Fishing and boating are two activities that go hand in hand pretty well. You can certainly enjoy one without the other, but when paired together, the enjoyment level and possibilities can increase exponentially.
If you’re browsing the small fishing boats market and just beginning your research, you’ll want to start by narrowing in on the best small fishing boat for your specific needs. Here are a few common types of small fishing boats and benefits to consider.
- Kayak – The ultimate entry-level vessel. Kayak fishing can be the most cost-effective option for getting you on the water. Muscle-powered and stealthy, you’ll be able to access many shallow water areas that larger boats cannot with less likelihood of spooking nearby fish.
- Aluminum jon boat – Rugged, lightweight, and low maintenance, the jon boat is a popular option for many river and lake anglers. They last forever and are most commonly powered by a small, hand-controlled outboard motor.
- Pontoon – Everyone loves a good pontoon. This is the best option for casual family fishing excursions where comfort is key and cruising is enjoyed as much as casting. Everyone gets a good seat, there’s room for the cooler and the dog, and you can even fire up the portable grill.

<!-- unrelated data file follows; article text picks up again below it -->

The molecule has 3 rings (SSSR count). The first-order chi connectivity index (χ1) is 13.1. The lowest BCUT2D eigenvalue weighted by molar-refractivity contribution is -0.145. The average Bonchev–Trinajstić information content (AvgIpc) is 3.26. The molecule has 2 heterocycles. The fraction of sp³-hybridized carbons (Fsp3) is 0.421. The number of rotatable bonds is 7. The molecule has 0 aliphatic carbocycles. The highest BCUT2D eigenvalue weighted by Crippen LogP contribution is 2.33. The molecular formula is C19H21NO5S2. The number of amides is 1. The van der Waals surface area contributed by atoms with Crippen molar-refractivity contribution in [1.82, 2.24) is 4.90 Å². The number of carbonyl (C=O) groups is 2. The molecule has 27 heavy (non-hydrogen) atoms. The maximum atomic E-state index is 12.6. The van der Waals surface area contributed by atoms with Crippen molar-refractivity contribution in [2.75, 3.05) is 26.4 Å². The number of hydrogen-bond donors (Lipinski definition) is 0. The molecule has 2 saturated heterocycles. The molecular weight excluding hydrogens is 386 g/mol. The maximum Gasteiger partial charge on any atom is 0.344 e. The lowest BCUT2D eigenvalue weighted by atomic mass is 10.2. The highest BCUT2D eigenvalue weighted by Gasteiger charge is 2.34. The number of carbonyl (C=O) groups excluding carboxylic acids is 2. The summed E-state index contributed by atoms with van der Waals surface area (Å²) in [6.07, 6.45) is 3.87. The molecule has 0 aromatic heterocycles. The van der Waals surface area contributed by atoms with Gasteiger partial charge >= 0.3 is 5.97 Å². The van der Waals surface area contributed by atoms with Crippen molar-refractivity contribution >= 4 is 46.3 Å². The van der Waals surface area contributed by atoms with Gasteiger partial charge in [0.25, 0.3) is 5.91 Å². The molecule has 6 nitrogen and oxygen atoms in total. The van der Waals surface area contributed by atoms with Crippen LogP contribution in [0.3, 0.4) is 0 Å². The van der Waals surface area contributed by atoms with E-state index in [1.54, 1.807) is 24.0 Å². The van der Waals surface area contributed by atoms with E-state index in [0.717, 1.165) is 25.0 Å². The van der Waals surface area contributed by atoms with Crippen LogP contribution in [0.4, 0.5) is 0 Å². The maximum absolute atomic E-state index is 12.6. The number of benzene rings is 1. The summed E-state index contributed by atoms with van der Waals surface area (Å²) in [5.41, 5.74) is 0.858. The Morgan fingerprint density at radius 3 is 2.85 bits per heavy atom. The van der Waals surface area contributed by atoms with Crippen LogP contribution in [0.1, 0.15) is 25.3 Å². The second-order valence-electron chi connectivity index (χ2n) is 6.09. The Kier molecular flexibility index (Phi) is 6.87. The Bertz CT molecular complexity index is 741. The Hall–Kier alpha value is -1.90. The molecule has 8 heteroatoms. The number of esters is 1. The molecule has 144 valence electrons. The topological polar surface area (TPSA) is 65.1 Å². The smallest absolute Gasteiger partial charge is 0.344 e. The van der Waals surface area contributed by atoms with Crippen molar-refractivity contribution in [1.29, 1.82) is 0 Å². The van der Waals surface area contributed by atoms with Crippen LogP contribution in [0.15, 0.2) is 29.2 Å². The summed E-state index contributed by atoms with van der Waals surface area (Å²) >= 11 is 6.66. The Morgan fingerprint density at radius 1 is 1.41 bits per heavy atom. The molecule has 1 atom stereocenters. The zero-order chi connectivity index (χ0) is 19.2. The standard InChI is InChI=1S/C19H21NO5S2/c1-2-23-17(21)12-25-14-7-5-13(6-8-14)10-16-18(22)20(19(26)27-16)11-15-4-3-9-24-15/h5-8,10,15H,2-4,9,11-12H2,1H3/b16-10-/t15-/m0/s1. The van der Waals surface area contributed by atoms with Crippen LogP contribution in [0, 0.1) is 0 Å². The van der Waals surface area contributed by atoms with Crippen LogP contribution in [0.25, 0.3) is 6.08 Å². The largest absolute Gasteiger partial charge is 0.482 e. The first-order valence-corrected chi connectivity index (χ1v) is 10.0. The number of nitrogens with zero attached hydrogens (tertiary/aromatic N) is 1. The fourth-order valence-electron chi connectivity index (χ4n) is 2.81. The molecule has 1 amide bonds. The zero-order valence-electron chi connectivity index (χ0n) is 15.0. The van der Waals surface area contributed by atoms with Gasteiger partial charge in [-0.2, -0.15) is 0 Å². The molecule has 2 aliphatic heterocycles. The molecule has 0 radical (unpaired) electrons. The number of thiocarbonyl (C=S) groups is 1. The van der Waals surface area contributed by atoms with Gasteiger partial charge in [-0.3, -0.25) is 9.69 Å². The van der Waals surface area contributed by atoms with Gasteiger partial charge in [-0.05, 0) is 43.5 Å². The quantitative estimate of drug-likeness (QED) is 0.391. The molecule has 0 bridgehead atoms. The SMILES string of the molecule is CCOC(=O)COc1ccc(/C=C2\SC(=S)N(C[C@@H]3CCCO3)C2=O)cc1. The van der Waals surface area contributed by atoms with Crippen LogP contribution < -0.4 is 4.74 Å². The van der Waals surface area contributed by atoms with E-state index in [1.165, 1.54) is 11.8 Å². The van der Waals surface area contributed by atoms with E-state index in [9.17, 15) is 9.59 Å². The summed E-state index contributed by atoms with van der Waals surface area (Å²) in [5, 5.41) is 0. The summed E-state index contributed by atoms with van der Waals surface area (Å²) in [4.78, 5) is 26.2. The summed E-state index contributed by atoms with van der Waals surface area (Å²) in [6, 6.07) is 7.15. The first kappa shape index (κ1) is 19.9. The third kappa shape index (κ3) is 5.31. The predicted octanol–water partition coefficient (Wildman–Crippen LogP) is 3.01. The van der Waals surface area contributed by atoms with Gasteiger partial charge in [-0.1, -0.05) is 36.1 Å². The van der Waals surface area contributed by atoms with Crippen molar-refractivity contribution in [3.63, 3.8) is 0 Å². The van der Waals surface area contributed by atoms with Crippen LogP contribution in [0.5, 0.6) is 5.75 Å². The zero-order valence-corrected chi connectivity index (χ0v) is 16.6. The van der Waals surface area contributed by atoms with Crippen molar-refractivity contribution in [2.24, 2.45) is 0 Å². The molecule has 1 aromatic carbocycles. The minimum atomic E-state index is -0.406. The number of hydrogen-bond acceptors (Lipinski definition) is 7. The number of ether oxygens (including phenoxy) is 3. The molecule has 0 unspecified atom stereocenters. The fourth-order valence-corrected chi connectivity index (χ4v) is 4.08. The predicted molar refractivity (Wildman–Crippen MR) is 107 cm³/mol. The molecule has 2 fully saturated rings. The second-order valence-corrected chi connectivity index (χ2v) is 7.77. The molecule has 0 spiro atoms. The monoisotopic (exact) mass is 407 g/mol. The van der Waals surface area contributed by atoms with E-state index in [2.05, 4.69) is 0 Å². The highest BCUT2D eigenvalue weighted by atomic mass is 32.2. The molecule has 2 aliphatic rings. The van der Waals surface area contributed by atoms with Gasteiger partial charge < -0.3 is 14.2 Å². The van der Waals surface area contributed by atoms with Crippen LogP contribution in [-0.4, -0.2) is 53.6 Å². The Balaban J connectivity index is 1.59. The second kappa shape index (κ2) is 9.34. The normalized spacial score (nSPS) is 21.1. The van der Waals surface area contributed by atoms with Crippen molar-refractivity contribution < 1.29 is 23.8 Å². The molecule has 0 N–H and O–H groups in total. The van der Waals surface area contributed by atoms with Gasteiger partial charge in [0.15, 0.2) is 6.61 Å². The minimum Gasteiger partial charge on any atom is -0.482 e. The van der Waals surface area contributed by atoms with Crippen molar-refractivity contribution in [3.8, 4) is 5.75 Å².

- Bass boat – For those who take fishing seriously. Bass boats are great for freshwater lake fishing and are best-suited for two to three passengers. They feature spacious, flat decks for generous casting space and larger outboards for getting you to your honey hole before those kayakers.
- Drift boat – Drift boats are commonly used across the U.S. for drifting downstream and fishing as you go. One person typically steers with oars while the other gets the pleasure of casting. These small fishing boats have wide, flat bottoms and flared sides and are most commonly used by fishing guides who are experienced with this style of fishing.
- Bay boat or skiff – These are popular boats for inshore saltwater fishing, ranging from 17-feet to 24-feet. A skiff is commonly used for technical poling across grass flats while sight fishing. Bay boats are more diverse and can handle more chop while still accessing fairly shallow waters.
With plenty of research, you’re sure to find the best small fishing boat for you. Remember, a boat is an investment, so you’ll want to take your time and a few test drives to help decide which vessel is best for your needs and lifestyle.